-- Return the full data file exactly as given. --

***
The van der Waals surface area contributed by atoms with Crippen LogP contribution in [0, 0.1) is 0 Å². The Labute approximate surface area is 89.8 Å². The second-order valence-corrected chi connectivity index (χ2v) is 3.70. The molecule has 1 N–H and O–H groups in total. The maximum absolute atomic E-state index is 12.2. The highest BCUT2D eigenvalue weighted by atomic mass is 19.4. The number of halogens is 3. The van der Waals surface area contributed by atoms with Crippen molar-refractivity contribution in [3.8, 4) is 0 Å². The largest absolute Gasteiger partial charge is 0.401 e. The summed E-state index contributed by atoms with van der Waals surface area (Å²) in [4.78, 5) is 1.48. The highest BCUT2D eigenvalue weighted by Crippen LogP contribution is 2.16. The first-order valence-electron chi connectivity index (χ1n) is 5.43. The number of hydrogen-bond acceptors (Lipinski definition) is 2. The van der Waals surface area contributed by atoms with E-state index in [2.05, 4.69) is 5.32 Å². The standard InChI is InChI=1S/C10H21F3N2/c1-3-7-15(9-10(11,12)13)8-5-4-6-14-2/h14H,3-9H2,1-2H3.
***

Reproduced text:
The van der Waals surface area contributed by atoms with Crippen LogP contribution in [0, 0.1) is 0 Å². The Labute approximate surface area is 89.8 Å². The second-order valence-corrected chi connectivity index (χ2v) is 3.70. The molecule has 1 N–H and O–H groups in total. The maximum absolute atomic E-state index is 12.2. The highest BCUT2D eigenvalue weighted by atomic mass is 19.4. The number of halogens is 3. The van der Waals surface area contributed by atoms with Crippen molar-refractivity contribution in [3.8, 4) is 0 Å². The largest absolute Gasteiger partial charge is 0.401 e. The summed E-state index contributed by atoms with van der Waals surface area (Å²) in [4.78, 5) is 1.48. The highest BCUT2D eigenvalue weighted by Crippen LogP contribution is 2.16. The first-order valence-electron chi connectivity index (χ1n) is 5.43. The number of hydrogen-bond acceptors (Lipinski definition) is 2. The van der Waals surface area contributed by atoms with E-state index in [2.05, 4.69) is 5.32 Å². The standard InChI is InChI=1S/C10H21F3N2/c1-3-7-15(9-10(11,12)13)8-5-4-6-14-2/h14H,3-9H2,1-2H3.